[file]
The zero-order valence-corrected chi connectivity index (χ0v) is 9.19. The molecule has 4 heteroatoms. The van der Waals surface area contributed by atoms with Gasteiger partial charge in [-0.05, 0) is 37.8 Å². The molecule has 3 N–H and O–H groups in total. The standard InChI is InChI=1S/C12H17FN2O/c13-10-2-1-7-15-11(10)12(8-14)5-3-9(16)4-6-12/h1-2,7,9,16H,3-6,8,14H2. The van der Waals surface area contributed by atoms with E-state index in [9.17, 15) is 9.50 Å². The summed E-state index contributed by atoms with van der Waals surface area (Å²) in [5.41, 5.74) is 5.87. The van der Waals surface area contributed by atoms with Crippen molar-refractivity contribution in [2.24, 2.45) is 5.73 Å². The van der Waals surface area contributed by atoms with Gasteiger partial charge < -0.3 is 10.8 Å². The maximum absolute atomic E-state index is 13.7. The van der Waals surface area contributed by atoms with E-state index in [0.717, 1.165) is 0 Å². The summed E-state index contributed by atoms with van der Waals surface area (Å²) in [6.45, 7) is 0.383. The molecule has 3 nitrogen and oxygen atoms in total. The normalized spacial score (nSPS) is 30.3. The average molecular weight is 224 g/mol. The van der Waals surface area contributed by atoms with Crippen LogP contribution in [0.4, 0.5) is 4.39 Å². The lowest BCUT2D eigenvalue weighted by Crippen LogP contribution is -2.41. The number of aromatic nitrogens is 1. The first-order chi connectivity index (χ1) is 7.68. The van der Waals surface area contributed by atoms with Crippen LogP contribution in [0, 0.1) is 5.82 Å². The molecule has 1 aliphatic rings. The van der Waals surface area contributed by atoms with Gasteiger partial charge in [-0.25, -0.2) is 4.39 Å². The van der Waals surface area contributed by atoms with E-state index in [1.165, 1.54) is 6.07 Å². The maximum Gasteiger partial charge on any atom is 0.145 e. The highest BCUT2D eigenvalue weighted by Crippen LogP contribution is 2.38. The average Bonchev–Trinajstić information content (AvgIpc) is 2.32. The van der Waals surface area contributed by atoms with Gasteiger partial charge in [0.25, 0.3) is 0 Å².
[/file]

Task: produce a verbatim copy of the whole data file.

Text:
The zero-order valence-corrected chi connectivity index (χ0v) is 9.19. The molecule has 4 heteroatoms. The van der Waals surface area contributed by atoms with Gasteiger partial charge in [-0.05, 0) is 37.8 Å². The molecule has 3 N–H and O–H groups in total. The standard InChI is InChI=1S/C12H17FN2O/c13-10-2-1-7-15-11(10)12(8-14)5-3-9(16)4-6-12/h1-2,7,9,16H,3-6,8,14H2. The van der Waals surface area contributed by atoms with E-state index in [9.17, 15) is 9.50 Å². The summed E-state index contributed by atoms with van der Waals surface area (Å²) in [5.41, 5.74) is 5.87. The van der Waals surface area contributed by atoms with Crippen molar-refractivity contribution in [2.24, 2.45) is 5.73 Å². The van der Waals surface area contributed by atoms with Gasteiger partial charge < -0.3 is 10.8 Å². The maximum absolute atomic E-state index is 13.7. The van der Waals surface area contributed by atoms with E-state index in [0.717, 1.165) is 0 Å². The summed E-state index contributed by atoms with van der Waals surface area (Å²) in [6.45, 7) is 0.383. The molecule has 3 nitrogen and oxygen atoms in total. The normalized spacial score (nSPS) is 30.3. The average molecular weight is 224 g/mol. The van der Waals surface area contributed by atoms with Crippen LogP contribution in [0.4, 0.5) is 4.39 Å². The lowest BCUT2D eigenvalue weighted by Crippen LogP contribution is -2.41. The number of aromatic nitrogens is 1. The first-order chi connectivity index (χ1) is 7.68. The van der Waals surface area contributed by atoms with Crippen LogP contribution in [0, 0.1) is 5.82 Å². The molecule has 1 aliphatic rings. The van der Waals surface area contributed by atoms with Gasteiger partial charge in [-0.25, -0.2) is 4.39 Å². The van der Waals surface area contributed by atoms with E-state index in [1.165, 1.54) is 6.07 Å². The maximum Gasteiger partial charge on any atom is 0.145 e. The highest BCUT2D eigenvalue weighted by Crippen LogP contribution is 2.38. The average Bonchev–Trinajstić information content (AvgIpc) is 2.32. The van der Waals surface area contributed by atoms with Gasteiger partial charge in [0.25, 0.3) is 0 Å².